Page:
Since starting Mother and Daughter Entertainment Elizabeth has made eight successful feature films and has more in pre-production that will be set to film later this year. Elizabeth is always wanting to learn but also wants to help others who are struggling.
“I also set something else up called Medicine With Words which is about the practical practice of self-development of understanding who we are. What we want. Finding our purpose. Finding our bliss because that’s something that is very important as well. If you’re not enjoying what you are doing it’s not going to happen.
Tell us more about your own personal journey navigating through your career and finding your calling.
“The journey I’ve been on is a very natural journey. A natural progression and as I said I am constantly grateful that everything that I do and everything I am part of. If you can keep yourself grounded doing that then that allows you naturally to flow. Naturally be part of the progression of where you are going to get to.” Elizabeth states, “I’m currently successful. I’m currently happy and I’m currently very grateful to work where I am and what I’m doing.”
What is your definition of being successful?
“For me I’m aware of what I like in my future. I often discuss the word successful and being successful to me is actually what I’m doing right now. I’m sitting here talking to you about something I love to do. My daughter’s actually here and my dog and I am on my boat. I’ve got all of the things I could possibly need. I’ve got a cup of tea around me. [laughs] I’m therefore able to wake up each day and know if I decide to create something. If I decide to make something. If I decide to come up with an idea then I can do that. So to me that’s where I want to end up.”
You talked about how you had a mentor who helped guide you when you relocated out to LA. Do you have any young inspiring filmmakers who approach you seeking guidance of their own?
“One of my biggest things is mentoring. I’m a professor at Pepperdine University as well and I ran a course called storytelling and the power of our words. I had 20 students and every single one of them spoke very highly about the course and the way I did it and the way I ran it because it was inspiring. I feel a privilege of that can be what I do. If I can inspire someone.”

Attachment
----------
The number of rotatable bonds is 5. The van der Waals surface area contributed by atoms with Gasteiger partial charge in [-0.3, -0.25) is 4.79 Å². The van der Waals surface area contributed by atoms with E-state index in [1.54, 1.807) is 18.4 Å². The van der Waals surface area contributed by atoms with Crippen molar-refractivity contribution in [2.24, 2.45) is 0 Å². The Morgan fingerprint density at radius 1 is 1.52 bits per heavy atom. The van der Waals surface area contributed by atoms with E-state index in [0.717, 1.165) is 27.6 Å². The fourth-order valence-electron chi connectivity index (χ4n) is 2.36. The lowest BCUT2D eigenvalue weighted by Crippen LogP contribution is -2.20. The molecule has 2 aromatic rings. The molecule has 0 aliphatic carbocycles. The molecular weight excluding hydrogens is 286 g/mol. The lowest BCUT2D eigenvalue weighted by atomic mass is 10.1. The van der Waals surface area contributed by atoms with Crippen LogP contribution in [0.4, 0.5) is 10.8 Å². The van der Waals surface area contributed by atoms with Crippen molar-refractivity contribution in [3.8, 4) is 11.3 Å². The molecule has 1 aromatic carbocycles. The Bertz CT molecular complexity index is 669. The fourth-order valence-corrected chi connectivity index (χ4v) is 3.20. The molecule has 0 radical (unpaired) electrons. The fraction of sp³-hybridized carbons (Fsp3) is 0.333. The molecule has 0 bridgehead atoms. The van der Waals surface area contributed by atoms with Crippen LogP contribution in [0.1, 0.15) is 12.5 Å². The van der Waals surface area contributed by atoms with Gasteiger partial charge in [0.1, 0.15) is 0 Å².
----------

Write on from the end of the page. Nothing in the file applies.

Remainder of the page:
One thing Elizabeth has learned being in this industry is that many people won’t help others. They will oftentimes use someone who can take their career to the next level but never strive to help others achieve their accomplishments.
“I actually send the elevator back down because I actually don’t have that many people that do that for me. So I think it’s important that I need to show my daughter that you should do that.”
Elizabeth has made it a point to do things differently and set up others for success. Starting with her students who want to see where their career can land after being on a movie set.
“I’ve actually got one of my Pepperdine students who is coming on my next film and who also wants that experience and to try different things. I always say I’m just throwing you in at the deep end because we all just have to learn and just go for it. See what happens. You can’t lose from it just go for it. I’m giving you that permission to do that. I always say as well to them afterwards, ‘don’t forget me when you’re famous.’ [laughs] I do believe that they are going to be hugely successful and gosh if I’ve been part of someone’s journey that’s enabled them to do that then again that’s a huge privilege.”
We really admire you going the extra mile and helping the younger generation who have an interest in pursuing the entertainment industry. But not only does Elizabeth have the privilege of being part of someone’s journey but also having the privilege of adding diversity into her films.